Thus when in genuine compassion such a person identifies deeply with the problems and suffering of a sinful world, this can entail a more extended dark night process where both active (conscious) and passive (unconscious) loss is profoundly experienced. So when the willingness to go out to others is especially marked, this can entail a continual and intense dark night for the soul (which may scarcely ever be relieved).

Again an extension of our simple analogy can help to illustrate. Where a limited amount of material is involved it can be completely transformed into energy in a relatively short period. In like manner with a narrow focus on transforming union one may convert the psychic material of one's previous life into spiritual energy at a comparatively early stage of development.

However if we increase a fire by throwing more and more material on it, though the flames may certainly deepen, at any given stage material will remain at the top (that has not yet been transformed into energy).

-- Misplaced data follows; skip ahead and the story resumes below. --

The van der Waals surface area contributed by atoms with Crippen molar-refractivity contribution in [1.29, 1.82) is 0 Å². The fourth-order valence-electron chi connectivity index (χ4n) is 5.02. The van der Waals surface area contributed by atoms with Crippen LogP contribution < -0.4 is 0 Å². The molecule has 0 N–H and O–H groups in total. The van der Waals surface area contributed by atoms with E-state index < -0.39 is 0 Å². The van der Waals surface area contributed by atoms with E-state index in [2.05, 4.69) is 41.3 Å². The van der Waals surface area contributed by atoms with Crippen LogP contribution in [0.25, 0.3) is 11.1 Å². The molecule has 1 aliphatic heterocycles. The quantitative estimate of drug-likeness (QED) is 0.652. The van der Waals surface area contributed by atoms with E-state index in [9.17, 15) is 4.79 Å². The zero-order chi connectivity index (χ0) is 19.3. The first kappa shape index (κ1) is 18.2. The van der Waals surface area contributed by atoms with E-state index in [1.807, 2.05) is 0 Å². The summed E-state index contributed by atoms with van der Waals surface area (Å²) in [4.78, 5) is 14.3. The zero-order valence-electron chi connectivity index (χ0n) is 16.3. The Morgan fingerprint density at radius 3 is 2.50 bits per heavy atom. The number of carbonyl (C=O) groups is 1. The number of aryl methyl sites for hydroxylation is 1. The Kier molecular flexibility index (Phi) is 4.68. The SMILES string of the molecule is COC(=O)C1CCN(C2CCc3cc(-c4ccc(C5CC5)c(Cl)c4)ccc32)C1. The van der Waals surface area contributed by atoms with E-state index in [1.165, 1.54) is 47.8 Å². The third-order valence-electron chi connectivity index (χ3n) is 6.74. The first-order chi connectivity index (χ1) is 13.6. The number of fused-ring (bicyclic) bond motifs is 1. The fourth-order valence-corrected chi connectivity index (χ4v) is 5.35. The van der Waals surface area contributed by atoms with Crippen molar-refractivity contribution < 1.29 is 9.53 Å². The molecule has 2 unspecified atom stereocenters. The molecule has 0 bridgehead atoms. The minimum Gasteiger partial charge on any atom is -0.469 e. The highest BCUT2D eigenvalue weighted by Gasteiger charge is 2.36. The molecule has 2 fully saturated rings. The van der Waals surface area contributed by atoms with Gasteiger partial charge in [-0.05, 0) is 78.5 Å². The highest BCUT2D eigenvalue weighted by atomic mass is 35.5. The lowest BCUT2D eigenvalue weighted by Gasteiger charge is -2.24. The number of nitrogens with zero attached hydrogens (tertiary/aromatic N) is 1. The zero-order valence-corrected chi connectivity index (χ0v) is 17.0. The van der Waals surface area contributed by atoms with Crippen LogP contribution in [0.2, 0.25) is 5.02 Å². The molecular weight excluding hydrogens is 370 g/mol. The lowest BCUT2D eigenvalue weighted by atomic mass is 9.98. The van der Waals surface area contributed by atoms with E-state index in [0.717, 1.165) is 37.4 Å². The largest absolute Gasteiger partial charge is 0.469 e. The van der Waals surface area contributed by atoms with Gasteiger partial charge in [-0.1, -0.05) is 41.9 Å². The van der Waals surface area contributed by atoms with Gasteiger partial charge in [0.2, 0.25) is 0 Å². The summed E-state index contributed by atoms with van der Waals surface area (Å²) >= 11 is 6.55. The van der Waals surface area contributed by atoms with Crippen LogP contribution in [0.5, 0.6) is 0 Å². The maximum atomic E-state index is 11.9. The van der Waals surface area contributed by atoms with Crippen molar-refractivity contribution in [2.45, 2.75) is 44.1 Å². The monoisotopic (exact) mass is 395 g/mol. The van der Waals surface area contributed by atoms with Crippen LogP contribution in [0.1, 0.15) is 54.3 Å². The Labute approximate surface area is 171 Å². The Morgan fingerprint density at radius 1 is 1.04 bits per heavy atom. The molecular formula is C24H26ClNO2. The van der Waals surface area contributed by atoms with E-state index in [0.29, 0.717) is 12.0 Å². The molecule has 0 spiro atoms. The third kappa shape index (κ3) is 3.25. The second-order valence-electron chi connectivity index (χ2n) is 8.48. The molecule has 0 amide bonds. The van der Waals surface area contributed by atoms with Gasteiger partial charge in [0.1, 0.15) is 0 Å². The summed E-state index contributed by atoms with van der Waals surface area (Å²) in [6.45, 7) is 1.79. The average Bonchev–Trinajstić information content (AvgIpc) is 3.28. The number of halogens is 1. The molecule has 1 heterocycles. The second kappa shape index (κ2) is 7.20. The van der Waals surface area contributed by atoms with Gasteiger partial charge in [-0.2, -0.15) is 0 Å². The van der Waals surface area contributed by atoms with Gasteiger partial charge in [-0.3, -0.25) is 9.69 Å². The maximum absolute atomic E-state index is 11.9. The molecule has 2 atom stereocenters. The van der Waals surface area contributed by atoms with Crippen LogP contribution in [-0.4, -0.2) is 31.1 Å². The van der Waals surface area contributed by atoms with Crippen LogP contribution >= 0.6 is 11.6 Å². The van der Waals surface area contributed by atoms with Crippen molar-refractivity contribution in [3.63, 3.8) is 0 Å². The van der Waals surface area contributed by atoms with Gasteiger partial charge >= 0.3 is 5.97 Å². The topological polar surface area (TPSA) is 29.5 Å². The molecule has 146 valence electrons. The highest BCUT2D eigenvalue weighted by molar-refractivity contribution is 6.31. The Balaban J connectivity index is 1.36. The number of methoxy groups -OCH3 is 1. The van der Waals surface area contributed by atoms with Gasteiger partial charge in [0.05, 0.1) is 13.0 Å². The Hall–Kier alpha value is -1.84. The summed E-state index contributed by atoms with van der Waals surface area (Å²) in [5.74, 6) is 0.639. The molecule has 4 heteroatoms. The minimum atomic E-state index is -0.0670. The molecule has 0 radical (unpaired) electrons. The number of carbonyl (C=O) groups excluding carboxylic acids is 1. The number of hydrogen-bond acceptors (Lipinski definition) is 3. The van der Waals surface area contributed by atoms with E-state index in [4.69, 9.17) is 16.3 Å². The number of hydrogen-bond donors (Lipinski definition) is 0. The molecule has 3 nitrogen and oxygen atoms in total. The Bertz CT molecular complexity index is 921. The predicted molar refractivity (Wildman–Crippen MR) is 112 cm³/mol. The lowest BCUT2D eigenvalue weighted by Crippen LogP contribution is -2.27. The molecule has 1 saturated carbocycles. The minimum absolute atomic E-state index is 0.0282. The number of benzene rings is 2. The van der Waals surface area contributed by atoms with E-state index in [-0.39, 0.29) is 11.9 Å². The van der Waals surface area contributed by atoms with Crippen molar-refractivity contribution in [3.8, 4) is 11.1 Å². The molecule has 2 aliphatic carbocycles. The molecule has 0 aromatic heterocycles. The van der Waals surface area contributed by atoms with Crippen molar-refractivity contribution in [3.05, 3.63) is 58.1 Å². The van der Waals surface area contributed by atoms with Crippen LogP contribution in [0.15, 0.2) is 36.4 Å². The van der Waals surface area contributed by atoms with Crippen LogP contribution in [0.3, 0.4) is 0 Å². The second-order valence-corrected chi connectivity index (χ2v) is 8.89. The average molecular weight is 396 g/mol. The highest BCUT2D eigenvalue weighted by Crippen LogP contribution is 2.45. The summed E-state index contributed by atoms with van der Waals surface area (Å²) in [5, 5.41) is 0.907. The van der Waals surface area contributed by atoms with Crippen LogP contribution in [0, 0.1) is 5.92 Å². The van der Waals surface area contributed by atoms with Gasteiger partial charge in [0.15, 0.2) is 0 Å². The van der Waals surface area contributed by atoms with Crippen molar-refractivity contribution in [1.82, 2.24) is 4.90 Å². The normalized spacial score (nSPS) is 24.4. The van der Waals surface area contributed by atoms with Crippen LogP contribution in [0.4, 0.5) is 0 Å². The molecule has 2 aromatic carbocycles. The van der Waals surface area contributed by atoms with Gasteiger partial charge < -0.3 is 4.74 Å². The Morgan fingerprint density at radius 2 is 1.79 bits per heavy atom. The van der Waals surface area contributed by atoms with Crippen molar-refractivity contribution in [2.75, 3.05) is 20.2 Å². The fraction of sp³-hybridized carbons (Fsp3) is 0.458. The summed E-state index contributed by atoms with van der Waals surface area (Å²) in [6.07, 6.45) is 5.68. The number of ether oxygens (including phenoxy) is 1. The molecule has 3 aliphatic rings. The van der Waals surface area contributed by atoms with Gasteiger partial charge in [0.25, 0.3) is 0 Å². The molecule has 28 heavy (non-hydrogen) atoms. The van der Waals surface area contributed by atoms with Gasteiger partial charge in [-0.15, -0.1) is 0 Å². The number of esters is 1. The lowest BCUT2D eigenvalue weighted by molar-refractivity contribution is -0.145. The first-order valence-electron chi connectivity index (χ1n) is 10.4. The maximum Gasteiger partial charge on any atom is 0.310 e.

Likewise in the unitive life where one takes on the problems of the wider world - though this may indeed lead to a deepening of contemplative life - it coincides with much psychic material not yet transformed. Thus the need for conversion of this material may therefore require a continual purgation with respect to the soul.

So in the case of extremely generous individuals this can lead to an almost permanent deprivation of surface light (though at a deeper level the personality will remain at peace in total commitment).

I would suggest that such extended dark nights during the unitive life are far more common than is generally admitted.

Perhaps the two most famous Catholic "saints" - as popularly accepted - of the last century were Mother Theresa of Calcutta and Padre Pio.

It has now become known - due to the unsought for publication of her letters - that contrary to accepted opinion Mother Theresa spent virtually the whole of her active ministry undergoing a very profound dark night. There is mention of some relief in 1958 from this state (which however only lasted a few weeks). So she spent virtually the last 40 years of her life in total darkness which would entail in affective terms feeling deeply abandoned by God (while striving to maintain faith at a pure volitional level).